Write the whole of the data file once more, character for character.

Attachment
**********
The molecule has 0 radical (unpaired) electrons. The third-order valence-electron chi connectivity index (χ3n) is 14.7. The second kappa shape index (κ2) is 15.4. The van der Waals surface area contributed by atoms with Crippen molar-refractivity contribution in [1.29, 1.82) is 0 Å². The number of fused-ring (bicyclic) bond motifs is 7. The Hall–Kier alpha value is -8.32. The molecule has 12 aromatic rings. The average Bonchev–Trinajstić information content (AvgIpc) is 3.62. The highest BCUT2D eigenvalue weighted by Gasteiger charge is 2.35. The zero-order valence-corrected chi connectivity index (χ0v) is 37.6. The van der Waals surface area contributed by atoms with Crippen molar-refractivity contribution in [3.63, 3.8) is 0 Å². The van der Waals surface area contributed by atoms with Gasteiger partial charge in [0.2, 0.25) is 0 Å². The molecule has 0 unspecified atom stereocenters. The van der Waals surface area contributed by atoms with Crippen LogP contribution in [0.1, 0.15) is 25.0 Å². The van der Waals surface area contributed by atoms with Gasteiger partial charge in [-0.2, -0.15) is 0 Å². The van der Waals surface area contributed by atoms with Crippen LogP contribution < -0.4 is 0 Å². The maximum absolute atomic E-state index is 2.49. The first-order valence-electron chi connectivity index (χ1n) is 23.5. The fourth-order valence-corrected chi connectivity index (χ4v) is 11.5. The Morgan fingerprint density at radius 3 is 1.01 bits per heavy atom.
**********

The molecule has 0 radical (unpaired) electrons. The third-order valence-electron chi connectivity index (χ3n) is 14.7. The second kappa shape index (κ2) is 15.4. The van der Waals surface area contributed by atoms with Crippen molar-refractivity contribution in [1.29, 1.82) is 0 Å². The number of fused-ring (bicyclic) bond motifs is 7. The Hall–Kier alpha value is -8.32. The molecule has 12 aromatic rings. The average Bonchev–Trinajstić information content (AvgIpc) is 3.62. The highest BCUT2D eigenvalue weighted by Gasteiger charge is 2.35. The zero-order valence-corrected chi connectivity index (χ0v) is 37.6. The van der Waals surface area contributed by atoms with Crippen molar-refractivity contribution in [3.63, 3.8) is 0 Å². The van der Waals surface area contributed by atoms with Gasteiger partial charge in [0.2, 0.25) is 0 Å². The molecule has 0 unspecified atom stereocenters. The van der Waals surface area contributed by atoms with Crippen LogP contribution in [0.1, 0.15) is 25.0 Å². The van der Waals surface area contributed by atoms with Gasteiger partial charge in [-0.2, -0.15) is 0 Å². The van der Waals surface area contributed by atoms with Crippen LogP contribution < -0.4 is 0 Å². The maximum absolute atomic E-state index is 2.49. The first-order valence-electron chi connectivity index (χ1n) is 23.5. The fourth-order valence-corrected chi connectivity index (χ4v) is 11.5. The Morgan fingerprint density at radius 3 is 1.01 bits per heavy atom.